Nonviolent Collective Action – Proposed Workstream

Country lead: United States

Draft Donor Principles for Cross-Border Support for Nonviolent Collective Action

Ben Naimark-Rowse, USAID – DRG Center

Over the course of the 20th century, nonviolent collective action, or “people power,” became widely known around the globe. From South Africa, to India, the Philippines, Ukraine, Georgia, Chile, and the United States, democratic freedoms expanded thanks to nonviolent collective action. Today, people around the world are participating in civic life through social movements, grassroots organizing, and other forms of nonviolent collective action more so than ever before in recorded history.1 In some contexts, nonviolent collective action entails grassroots organizing to build political power at a local level – for example, to improve public services like education or healthcare. In other contexts, it entails mass mobilization at a national level – for example, to demand an end to corruption or surging inflation. The effects of nonviolent collective action reverberate from Tunisia to Chile to Sudan, and have ushered in democratic reform and curtailed corruption on multiple continents.

Nonviolent collective action is not only widespread, it has demonstrated its effectiveness in helping democracies develop and remain resilient. It often involves communities that have been historically excluded from power (i) building political power in their society, and (ii) using that power to change policy, cultural norms, and attitudes. It is also a core strategy of civic participation that is often complementary to the work of formal civil society organizations. Yet, nonviolent collective action functions differently than most formal civil society organizations (CSOs) even when the goals are shared.2 The entities leading nonviolent collective action often are broad-based and decentralized, have fluid institutional forms, may not be registered, or have no 501(c)(3) equivalency status.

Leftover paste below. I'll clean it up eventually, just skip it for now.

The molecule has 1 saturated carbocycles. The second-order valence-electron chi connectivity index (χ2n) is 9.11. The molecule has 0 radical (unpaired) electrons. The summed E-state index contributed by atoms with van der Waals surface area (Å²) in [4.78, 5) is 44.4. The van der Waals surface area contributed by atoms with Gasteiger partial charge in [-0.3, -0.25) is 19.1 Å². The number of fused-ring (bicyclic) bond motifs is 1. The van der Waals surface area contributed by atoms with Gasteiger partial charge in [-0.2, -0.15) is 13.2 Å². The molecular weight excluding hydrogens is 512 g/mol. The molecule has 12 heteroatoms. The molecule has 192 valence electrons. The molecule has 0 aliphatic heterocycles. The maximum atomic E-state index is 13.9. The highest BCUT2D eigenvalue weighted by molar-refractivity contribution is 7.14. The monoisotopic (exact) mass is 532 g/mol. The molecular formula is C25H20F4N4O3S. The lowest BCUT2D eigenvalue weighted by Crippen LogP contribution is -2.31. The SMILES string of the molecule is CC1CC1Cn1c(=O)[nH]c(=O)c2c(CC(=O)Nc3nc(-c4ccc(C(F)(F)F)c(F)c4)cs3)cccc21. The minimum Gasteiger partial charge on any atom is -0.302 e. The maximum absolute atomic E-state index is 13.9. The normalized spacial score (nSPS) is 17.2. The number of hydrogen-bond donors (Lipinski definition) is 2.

Scholarship finds that nonviolent collective action – in the form of a social movement – has been twice as effective as violence at achieving its stated goals.3 And political transitions initiated through nonviolent collective action have been three times as likely to lead to democracy as political transitions initiated through all other means

1 Chenoweth, Erica. “The Future of Nonviolent Resistance.” Journal of Democracy 31, no 3. July (2020): 69-84.

2 Pinckney, Jonathan C. From Dissent to Democracy: The Promise and Perils of Civil Resistance Transitions. New York: Oxford University Press, 2020.

3 Chenoweth, Erica and Zoe Marks. “Revenge of the Patriarchs Why Autocrats Fear Women.” Foreign Affairs. March/April 2022.

Find the concept note here: Cross-Border-Support-for-NVCA-Draft-Principles-Civic-Space-Cohort-Sub-Workstream-2

Find the powerpoint here: January-9th-Workstream-NVA-Civic-Space-Cohort-